Dorset’s wild woodlands
In the penultimate part of his series on Dorset's habitats, Colin Varndell takes us deep into the woods
Published in November ’12
Dorset’s wild woodlands started to appear after the last ice age receded approximately 10-12,000 years ago. The tundra first became afforested by trees with light, wind-blown seeds such as silver birch, aspen and sallow. Later, these birchwoods were colonised by species such as lime, oak and Scots pine as the heavier seeds of these trees were carried into the woodlands by birds.
These forests proved to be rich in resources for early man, who hunted the wildlife for food, gathered the fruits and nuts and used the timber for fuel and for building. The clearing of natural woodland began in earnest during the Bronze Age and continued up until the last century. Indeed, recent generations have been responsible for decimating our woodlands on a massive scale. For instance, during the second half of last century more than 50% of the remaining primeval woodland in Britain was felled.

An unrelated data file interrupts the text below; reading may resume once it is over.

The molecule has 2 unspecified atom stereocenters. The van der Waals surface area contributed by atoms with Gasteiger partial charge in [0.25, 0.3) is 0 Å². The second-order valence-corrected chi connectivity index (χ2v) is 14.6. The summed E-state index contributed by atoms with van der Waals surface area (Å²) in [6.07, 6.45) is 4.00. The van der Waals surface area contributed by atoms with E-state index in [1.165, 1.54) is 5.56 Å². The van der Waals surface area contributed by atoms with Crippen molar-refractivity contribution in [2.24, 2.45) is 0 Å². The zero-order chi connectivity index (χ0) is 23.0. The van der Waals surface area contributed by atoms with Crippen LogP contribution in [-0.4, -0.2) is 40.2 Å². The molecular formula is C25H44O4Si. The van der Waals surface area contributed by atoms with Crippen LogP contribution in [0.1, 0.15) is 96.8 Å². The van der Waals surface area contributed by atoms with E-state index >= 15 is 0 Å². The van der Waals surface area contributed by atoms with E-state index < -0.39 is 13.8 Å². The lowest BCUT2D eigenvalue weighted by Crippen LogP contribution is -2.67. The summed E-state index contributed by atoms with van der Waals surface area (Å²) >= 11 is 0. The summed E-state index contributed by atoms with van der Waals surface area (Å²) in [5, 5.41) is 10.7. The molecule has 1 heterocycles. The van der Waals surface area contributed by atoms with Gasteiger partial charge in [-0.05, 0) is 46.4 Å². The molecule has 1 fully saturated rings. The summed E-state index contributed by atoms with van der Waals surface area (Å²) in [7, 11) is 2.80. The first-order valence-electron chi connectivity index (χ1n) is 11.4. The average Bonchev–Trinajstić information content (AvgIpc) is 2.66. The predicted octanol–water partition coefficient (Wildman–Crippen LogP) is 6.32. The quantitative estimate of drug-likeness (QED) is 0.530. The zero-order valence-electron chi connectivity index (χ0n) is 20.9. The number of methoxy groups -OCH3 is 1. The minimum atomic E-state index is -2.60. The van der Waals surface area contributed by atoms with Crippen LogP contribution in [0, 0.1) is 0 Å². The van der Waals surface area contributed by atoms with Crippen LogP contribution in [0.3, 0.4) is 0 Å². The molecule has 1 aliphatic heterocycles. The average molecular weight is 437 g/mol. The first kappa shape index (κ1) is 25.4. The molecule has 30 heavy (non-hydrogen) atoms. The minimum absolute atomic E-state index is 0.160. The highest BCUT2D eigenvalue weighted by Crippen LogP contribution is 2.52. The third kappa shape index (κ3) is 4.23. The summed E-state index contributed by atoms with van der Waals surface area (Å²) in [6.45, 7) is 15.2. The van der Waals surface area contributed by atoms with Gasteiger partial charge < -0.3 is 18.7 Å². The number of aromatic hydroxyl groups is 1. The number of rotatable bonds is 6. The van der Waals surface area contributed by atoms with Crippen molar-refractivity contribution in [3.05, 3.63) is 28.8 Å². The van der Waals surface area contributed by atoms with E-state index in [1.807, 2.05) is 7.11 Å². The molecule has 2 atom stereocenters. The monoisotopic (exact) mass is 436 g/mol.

Thankfully today we are aware of the importance of our native trees and woodlands and the wildlife they support.
I have often wandered into the depths of the Powerstock Common oakwood. Here, the woodland is as near to pure and natural as anywhere else in Dorset. The ancient oaks and hawthorns stand gnarled and twisted, damp ribbons of wet ground support thick accumulations of pendulous sedge. The tree trunks and branches are draped with lush mosses and lichens, and in autumn, much of the deadwood (and some of the live) is festooned with weird and wonderful fungi. This ancient woodland site is animated with the sounds of animals and birds. Mewing cries of buzzards echo thorough the trees and the rapid drumming of woodpeckers is heard in spring. The gutteral barking grunts of fallow bucks during the autumn rutting season are heard in the depths of the wood. This would have been how most of Dorset looked before we humans took over.
Many of the remaining woodland sites are unsuitable for agricultural purposes as they occur on poorly drained heavy clay soils or on steep slopes, but all are rich wildlife habitats. Hardwood plantations, such as Hooke Park and Blandford Forest, provide essential habitats for much wildlife. Even the sprawling conifer forests of Wareham and Puddletown are teeming with wildlife, especially during summer.